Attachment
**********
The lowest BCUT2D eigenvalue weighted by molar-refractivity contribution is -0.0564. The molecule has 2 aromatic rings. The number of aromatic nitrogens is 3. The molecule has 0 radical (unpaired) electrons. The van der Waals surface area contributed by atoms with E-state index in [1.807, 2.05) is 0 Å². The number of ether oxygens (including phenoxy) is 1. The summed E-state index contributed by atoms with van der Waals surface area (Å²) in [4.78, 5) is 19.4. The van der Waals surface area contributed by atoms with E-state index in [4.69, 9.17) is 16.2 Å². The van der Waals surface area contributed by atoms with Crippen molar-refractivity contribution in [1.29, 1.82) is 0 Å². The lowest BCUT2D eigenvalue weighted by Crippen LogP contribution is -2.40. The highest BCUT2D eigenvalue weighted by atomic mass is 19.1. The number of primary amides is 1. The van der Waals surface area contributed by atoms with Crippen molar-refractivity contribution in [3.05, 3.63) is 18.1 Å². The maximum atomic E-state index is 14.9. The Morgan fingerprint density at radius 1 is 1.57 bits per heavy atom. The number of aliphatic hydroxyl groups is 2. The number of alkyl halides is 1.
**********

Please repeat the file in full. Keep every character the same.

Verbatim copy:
The lowest BCUT2D eigenvalue weighted by molar-refractivity contribution is -0.0564. The molecule has 2 aromatic rings. The number of aromatic nitrogens is 3. The molecule has 0 radical (unpaired) electrons. The van der Waals surface area contributed by atoms with E-state index in [1.807, 2.05) is 0 Å². The number of ether oxygens (including phenoxy) is 1. The summed E-state index contributed by atoms with van der Waals surface area (Å²) in [4.78, 5) is 19.4. The van der Waals surface area contributed by atoms with E-state index in [4.69, 9.17) is 16.2 Å². The van der Waals surface area contributed by atoms with Crippen molar-refractivity contribution in [1.29, 1.82) is 0 Å². The lowest BCUT2D eigenvalue weighted by Crippen LogP contribution is -2.40. The highest BCUT2D eigenvalue weighted by atomic mass is 19.1. The number of primary amides is 1. The van der Waals surface area contributed by atoms with Crippen molar-refractivity contribution in [3.05, 3.63) is 18.1 Å². The maximum atomic E-state index is 14.9. The Morgan fingerprint density at radius 1 is 1.57 bits per heavy atom. The number of aliphatic hydroxyl groups is 2. The number of alkyl halides is 1.